ISSN (Print) - 0012-9976 | ISSN (Online) - 2349-8846

Bhupat M DesaiSubscribe to Bhupat M Desai

Food Subsidy

This paper counters negative advocacy about the food subsidy, the public distribution system, and farm price supports. It argues that the public food supply chain for market intervention has a favourable impact on the cost-benefit ratio, poverty reduction, calorie consumption by the poor and productivity-led agricultural growth. The paper proposes reforms for the six pillars of the public food supply chain. These include: an alternative poverty line concept that is linked to the minimum "norms" for calorie intake enabling a reduction of the exclusion and inclusion errors, procurement just for the PDS and buffer stocks to be purchased at a farm price that is fully cost-based, fair price shops with fixed and adequate time of operations, "indent" of the demand, doorstep delivery, and so on.

Agricultural Policy Strategy, Instruments and Implementation: A Review and the Road Ahead

For 40 years, India's agricultural growth rate has averaged less than one-third of the government's modest target of 4%. The sector's performance has been about the same before and after the economic reforms in the early 1990s. The reforms that brought a dramatic acceleration of growth in urban sectors have essentially had no effect on agriculture. Slow agricultural growth has had ill-effects on food security, food price inflation and poverty reduction because of the inadequate level and composition of public expenditure. Agricultural education, research, extension and a wide range of ancillary public institutions have also suffered. Agricultural growth always demands massive public goods provision and that in turn requires a radical reorientation of central, state and district government activities. This paper advocates a new integrated, technology-led strategy to pull out of, what looks like, a vicious circle that agriculture is now caught in.

Investment Credit to Agriculture

This article examines of the report of the Reserve Bank of India's expert group on investment credit to agriculture. The expert group seems to have overlooked the "complementarity" of public expenditure on the capital and revenue accounts, emphasising only public capital expenditure and institutional investment credit to farmers.

Drought Impact and Vision for Proofing

There is an urgent need to fine-tune drought relief policies, besides making their implementation time-efficient, depoliticised and accountable. Improving the government's total expenditure on agricultural programmes will not only hold up the sector's performance in the event of a monsoon failure, but will also boost its contribution to economic growth and poverty alleviation.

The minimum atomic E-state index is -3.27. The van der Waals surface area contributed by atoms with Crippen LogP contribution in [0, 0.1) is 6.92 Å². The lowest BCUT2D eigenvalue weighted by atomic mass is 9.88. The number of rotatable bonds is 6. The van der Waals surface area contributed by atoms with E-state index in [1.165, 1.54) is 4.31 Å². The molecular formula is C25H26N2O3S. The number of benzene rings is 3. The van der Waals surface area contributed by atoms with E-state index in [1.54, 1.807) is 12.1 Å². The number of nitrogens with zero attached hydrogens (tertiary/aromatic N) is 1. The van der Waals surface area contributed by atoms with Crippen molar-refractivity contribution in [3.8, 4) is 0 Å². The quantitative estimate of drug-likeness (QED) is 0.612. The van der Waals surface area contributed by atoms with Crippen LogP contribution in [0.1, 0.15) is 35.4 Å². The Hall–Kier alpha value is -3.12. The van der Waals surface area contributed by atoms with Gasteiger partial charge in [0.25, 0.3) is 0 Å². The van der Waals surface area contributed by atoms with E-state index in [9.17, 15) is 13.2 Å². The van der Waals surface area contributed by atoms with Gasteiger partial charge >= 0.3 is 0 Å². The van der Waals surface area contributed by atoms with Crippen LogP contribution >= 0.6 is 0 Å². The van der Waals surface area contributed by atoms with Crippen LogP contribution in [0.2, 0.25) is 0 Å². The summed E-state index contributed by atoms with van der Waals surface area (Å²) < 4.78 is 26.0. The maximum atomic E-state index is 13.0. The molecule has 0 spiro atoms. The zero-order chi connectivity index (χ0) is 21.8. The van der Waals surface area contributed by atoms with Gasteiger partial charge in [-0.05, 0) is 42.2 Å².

Evading the Dilemmas

Development and Deprivation in Gujarat: In Honour of Jan Breman edited by Ghanshyam Shah, Mario Rutten and Hein Streefkerk; Sage Publications, New Delhi, Thousand Oaks and London, 2002; pp 345, Rs 580.

Terms of Trade, Trade and Technical Change

Neither barter terms of trade nor trade liberalisation can be alternatives to technical change for domestic agricultural growth. What is needed is an integrated farming system approach, which requires paradigm shifts in government and private expenditure on R and D in agriculture. Broad-based technical change in agriculture will make it internationally competitive, and also extend the fruits of this change to those who cannot on their own invest in it.

Raising Agricultural Productivity in Gujarat

Agricultural production and productivity have experienced a declining trend in Gujarat. A workshop on this subject in Ahmedabad last year yielded recommendations on specific themes with the policy paradigm shifts required for each of them.

Policy Strategy and Instruments for Alleviating Rural Poverty

N V Namboodiri The emphasis in government policy on target-group specific and social sector related government expenditure for poverty alleviation programmes and neglet of government expenditure for agricultural growth together with an ad hoc policy approach to farm input subsidies and interest rates for rural credit in addition to the misdirected policy of relying on relative farm prices as an engine of agricultural growth are disconcerting developments as agricultural growth and poverty alleviation are perfectly compatible objectives. Against this background this paper analyses the prerequisites of alleviation of absolute rural poverty with a view to identifying a strategy and policy priorities for poverty alleviation.

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